Wise Little Hawk watches it all as it passes before his eyes:

“This was how they thought of our mother the earth, these white men: as a place full of things, put here by their God for them to use.”

Ghost Hawk is a beautiful rendering of the tragic and heartbreaking effects of colonisation on Native American peoples. I am so happy that it has been shortlisted for the 2014 Carnegie Medal, because otherwise I probably would never have picked it up. It will make you cry and rage at the injustice, at the loss of all that history, of what our ancestors did these people. Susan Cooper’s storytelling is exquisite and powerful, evocative and emotional; I can’t recommend it enough, for teenagers and adults alike.

Thursday, 22 May 2014

This Is Not My Hat, by Jon Klassen

I love Jon Klassen’s first ‘hat’ book, I Want My Hat Back, the simple tale of a bear who is trying to track down his lost headwear. The bear is so sweet (‘I love my hat,’ he tells us), yet edgy too (check out the ending), while the subtlety of the story and the way it’s told is pure genius - and it never ceases to be funny. Honestly, no matter how many times I read I Want My Hat Back (and that’s a lot), I always laugh.

For This Is Not My Hat, Klassen has taken all the same elements from the first book, refined them, boiled them down and simplified them even further, creating a book that is just as tongue-in-cheek, funny and clever as the first, and with a similar concept to I Want My Hat Back and yet simultaneously entirely different.

Little Fish has, ahem, stolen a hat. The Big Fish he took it from was asleep at the time, and Little Fish is pretty sure Big Fish won’t notice, but just to be on the safe side, he’s going to go over here and hide in these big tall reeds where he’s sure nobody will find him...

The brilliance of this book, for me, lies in the characterization: Big Fish through the drawings; Little Fish through his words. Only Little Fish speaks, but the fabulous illustrations let you know exactly what Big Fish is thinking – all through, pretty much, just Big Fish’s single visible eye.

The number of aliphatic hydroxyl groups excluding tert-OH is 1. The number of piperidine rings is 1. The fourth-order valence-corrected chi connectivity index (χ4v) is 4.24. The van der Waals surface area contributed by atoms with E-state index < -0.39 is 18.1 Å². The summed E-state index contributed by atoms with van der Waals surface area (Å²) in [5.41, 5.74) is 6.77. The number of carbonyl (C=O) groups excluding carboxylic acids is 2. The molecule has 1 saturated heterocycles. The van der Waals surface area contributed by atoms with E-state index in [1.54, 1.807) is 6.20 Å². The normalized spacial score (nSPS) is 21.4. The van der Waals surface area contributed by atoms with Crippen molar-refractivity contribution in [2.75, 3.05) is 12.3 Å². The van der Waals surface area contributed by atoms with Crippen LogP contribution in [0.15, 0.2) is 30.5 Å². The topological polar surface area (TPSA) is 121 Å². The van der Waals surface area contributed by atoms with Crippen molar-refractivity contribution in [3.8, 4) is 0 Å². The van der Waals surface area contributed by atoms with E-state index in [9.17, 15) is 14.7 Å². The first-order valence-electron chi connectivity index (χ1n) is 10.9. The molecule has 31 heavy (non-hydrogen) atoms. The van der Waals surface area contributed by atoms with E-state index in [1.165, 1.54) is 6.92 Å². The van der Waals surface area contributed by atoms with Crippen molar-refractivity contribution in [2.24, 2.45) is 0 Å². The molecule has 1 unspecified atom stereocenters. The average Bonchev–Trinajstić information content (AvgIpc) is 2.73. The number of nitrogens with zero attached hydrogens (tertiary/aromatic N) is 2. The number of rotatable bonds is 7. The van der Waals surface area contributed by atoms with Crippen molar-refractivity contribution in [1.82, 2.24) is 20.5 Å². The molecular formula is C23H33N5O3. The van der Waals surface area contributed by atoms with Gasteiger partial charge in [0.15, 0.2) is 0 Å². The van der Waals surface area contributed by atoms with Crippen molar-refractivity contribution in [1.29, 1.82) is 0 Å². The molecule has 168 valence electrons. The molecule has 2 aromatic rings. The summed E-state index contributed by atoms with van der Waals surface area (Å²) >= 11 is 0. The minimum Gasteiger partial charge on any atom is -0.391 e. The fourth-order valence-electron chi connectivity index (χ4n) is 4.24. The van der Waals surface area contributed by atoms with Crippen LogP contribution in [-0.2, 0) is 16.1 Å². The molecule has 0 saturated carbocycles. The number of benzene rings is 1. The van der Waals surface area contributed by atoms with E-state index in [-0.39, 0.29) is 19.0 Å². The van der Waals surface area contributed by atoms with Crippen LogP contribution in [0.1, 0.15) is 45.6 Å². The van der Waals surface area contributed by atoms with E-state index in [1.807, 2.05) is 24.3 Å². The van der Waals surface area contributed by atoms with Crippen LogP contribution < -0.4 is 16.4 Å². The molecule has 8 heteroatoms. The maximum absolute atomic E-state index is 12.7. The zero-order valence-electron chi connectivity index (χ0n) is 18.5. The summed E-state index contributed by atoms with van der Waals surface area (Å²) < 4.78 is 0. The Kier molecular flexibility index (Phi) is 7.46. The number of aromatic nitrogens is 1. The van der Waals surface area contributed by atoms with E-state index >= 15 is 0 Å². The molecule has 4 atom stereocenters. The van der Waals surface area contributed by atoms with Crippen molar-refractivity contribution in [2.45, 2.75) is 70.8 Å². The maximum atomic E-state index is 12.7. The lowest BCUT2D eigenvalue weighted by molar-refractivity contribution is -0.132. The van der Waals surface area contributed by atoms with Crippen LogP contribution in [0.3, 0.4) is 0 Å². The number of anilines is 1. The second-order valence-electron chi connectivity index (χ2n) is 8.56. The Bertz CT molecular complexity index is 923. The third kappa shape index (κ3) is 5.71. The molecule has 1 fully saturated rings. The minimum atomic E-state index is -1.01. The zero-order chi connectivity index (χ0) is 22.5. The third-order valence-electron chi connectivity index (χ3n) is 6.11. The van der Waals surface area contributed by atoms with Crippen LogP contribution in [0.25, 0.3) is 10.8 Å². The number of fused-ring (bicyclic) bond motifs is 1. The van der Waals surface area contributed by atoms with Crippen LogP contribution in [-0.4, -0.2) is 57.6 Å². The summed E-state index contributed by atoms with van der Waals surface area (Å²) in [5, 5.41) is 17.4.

It’s just… well, brilliant. How Klassen creates so much character in such a simple way is really extraordinary. Not a lot actually happens in the pictures – it’s mostly just black water, a fish, and some plants – and yet it conveys so much all at the same time. This is combined with Little Fish’s words, which tell a story slightly contradictory to the pictures: ‘He probably won’t wake up for a long time,’ says Little Fish above a picture of Big Fish who is very much awake.

The silence at the end of the story – which tells you all you need to know – perfectly reflects the fact that pictures often speak louder than words, and that when it comes to telling stories, less if often more, something that Klassen clearly understands well. This wonderful ability is reflected by a rare double nomination for the 2014 Kate Greenaway Medal: This Is Not My Hat along with The Dark, written by Lemony Snicket but illustrated by Jon Klassen. I like the work that Klassen has done with other writers, but the techniques he applies to his own stories are exemplary, showing his wit and understanding of the world and how people think.